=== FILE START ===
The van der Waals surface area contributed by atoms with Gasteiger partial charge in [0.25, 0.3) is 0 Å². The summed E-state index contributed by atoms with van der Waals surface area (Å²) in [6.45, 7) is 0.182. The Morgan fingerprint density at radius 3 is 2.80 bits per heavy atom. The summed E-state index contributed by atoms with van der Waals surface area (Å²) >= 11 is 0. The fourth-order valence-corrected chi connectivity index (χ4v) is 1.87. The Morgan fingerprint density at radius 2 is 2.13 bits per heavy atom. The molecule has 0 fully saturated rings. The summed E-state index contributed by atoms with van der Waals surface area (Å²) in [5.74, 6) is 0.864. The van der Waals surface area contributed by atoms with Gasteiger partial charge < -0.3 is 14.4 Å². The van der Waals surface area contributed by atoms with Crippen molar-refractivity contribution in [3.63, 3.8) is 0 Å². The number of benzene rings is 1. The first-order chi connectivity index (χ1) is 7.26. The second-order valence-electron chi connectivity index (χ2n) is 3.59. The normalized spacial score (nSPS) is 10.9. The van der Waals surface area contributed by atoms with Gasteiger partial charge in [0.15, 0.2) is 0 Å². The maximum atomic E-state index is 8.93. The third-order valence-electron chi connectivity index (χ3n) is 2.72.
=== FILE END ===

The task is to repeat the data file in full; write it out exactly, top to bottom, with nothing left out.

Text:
The van der Waals surface area contributed by atoms with Gasteiger partial charge in [0.25, 0.3) is 0 Å². The summed E-state index contributed by atoms with van der Waals surface area (Å²) in [6.45, 7) is 0.182. The Morgan fingerprint density at radius 3 is 2.80 bits per heavy atom. The summed E-state index contributed by atoms with van der Waals surface area (Å²) >= 11 is 0. The fourth-order valence-corrected chi connectivity index (χ4v) is 1.87. The Morgan fingerprint density at radius 2 is 2.13 bits per heavy atom. The molecule has 0 fully saturated rings. The summed E-state index contributed by atoms with van der Waals surface area (Å²) in [5.74, 6) is 0.864. The van der Waals surface area contributed by atoms with Gasteiger partial charge < -0.3 is 14.4 Å². The van der Waals surface area contributed by atoms with Crippen molar-refractivity contribution in [3.63, 3.8) is 0 Å². The number of benzene rings is 1. The first-order chi connectivity index (χ1) is 7.26. The second-order valence-electron chi connectivity index (χ2n) is 3.59. The normalized spacial score (nSPS) is 10.9. The van der Waals surface area contributed by atoms with Gasteiger partial charge in [0.15, 0.2) is 0 Å². The maximum atomic E-state index is 8.93. The third-order valence-electron chi connectivity index (χ3n) is 2.72.